Pride and passion will fill Maine Road

Phil Shaw previews a weekend where local honour is as crucial as Premiership points
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The Independent Online
After the intoxicating drama of Anfield, the three-way race for the championship today runs smack into the six-team scramble to avoid the toxic trauma of relegation. For those who come off worse in the collision, the damage will go deeper than mere morale.

Local honour will be a factor in the Manchester derby at Maine Road, although United - three points clear of Newcastle with a game more played, and five ahead of Liverpool - have found visits to 16th-placed City less than fraught in recent times. Last season Alex Ferguson's men added a 3-0 romp to the 5-0 rout at Old Trafford.

City, indeed, have not beaten their neighbours since Mel Machin was manager in 1989. The T-shirts which proclaimed "Mel's Marvels 5, Fergie's Wallet 1" have long since turned to tatters. Symbolic, some might say, of their relationship to United, although the signs have been more positive during Alan Ball's reign.

In the meetings this season, one in the Premiership and the more recent one in the FA Cup, United won only 1-0 and 2-1. On the latter occasion, they needed an outrageous penalty award to kick-start them after Georgi Kinkladze had performed the rare feat of out-scheming Eric Cantona.

"The gap in the table is very big, but the gap between the teams is getting closer," Ball said. "They'll certainly take us seriously. We won't roll over like we've done before.

"None of our fans should be talking about suicide if United do the double over us. They are what we want to be. But we're only just starting. They've got a five-year start over us. Everything's in place there."

City's best hope may lie in the aerial power of Niall Quinn. Steve Bruce hopes to return for United but, if he is forced to sit out the match with Gary Pallister, the leaders will be short of height in defence. Mikhail Kavelashvili, Kinkladze's fellow Georgian, is set for a momentous debut but, with Steve Lomas suspended and Garry Flitcroft sold, City may find it hard to win enough of the ball to supply their strikers.

As Ball is fond of pointing out, his Southampton side lost all three Easter matches two years ago, yet stayed up. His comments found an echo this week from Ron Atkinson. Coventry, bottom but one, receive Liverpool before going to United on Monday, but their manager asserted: "There's no rule that says we can't take 18 points from the last six games."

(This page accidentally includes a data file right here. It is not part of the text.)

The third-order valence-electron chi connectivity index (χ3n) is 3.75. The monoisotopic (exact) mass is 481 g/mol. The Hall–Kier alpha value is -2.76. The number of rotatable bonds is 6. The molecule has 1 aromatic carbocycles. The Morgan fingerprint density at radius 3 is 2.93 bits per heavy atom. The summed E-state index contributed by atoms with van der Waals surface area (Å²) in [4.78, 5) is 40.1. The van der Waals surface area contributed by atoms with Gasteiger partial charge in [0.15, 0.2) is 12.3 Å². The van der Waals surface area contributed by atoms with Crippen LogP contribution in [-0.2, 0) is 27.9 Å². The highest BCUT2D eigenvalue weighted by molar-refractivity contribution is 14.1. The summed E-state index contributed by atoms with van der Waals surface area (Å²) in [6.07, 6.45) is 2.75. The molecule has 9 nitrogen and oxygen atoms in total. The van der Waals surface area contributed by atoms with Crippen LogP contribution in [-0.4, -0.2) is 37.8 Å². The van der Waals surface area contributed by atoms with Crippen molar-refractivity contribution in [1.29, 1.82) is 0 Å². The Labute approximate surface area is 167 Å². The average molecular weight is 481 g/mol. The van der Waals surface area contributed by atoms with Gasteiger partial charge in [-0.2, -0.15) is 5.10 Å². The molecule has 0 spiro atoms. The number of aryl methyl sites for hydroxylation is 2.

Indeed not, except that Coventry have so far managed only five wins out of 32. History, in the shape of 4-0 and 5-1 victories over Liverpool in 1983 and '92 respectively, shows what can be done. More pertinently, they won at Anfield soon after Atkinson's arrival last year, and also drew there in the autumn.

Queen's Park Rangers, one place above Coventry, may be unsure what to expect at Newcastle. Will it be a backlash - or has the manner of their defeat at Liverpool drained Kevin Keegan's team of their self-belief? Darren Peacock deputises for the injured Steve Howey, although the player most likely to push QPR towards the drop is another of their old boys, Les Ferdinand.

It is also reunion day at Southampton, where Blackburn hope to have Alan Shearer fit to join Tim Flowers against his previous club. After six defeats in seven games, what better time for that fallen Saint, Matthew Le Tissier to play like an angel once more? It may stiffen Southampton's resolve to learn that Aston Villa's press adverts for Monday carry the insensitive selling point: "Saints on the brink!"

Villa's Ugo Ehiogu has an incentive to excel in the game between the beaten FA Cup semi-finalists at Chelsea, which may otherwise have an end- of-season flavour. In the absence of Howey, Pallister, Tony Adams and Gareth Southgate, the uncapped 23-year-old is the only one of Terry Venables' England centre-backs currently in action.

The Endsleigh League champions-elect, Sunderland, must improve on a record of one win in eight visits to Barnsley to keep Derby and Crystal Palace at bay. Most First Division matches have some bearing on promotion and relegation, with some clubs, notably Birmingham, unsure which they are involved in.

Six of the Second Division's top seven meet while, in the Third, Gillingham's disappointment at seeing Preston open up a five-point lead could be assuaged by the news that a place in the record books could still be theirs. They have leaked just 18 goals - Port Vale set the landmark for the lower divisions with 21 in 1953/54 - and today tackle Hartlepool, who have not scored on their last six visits.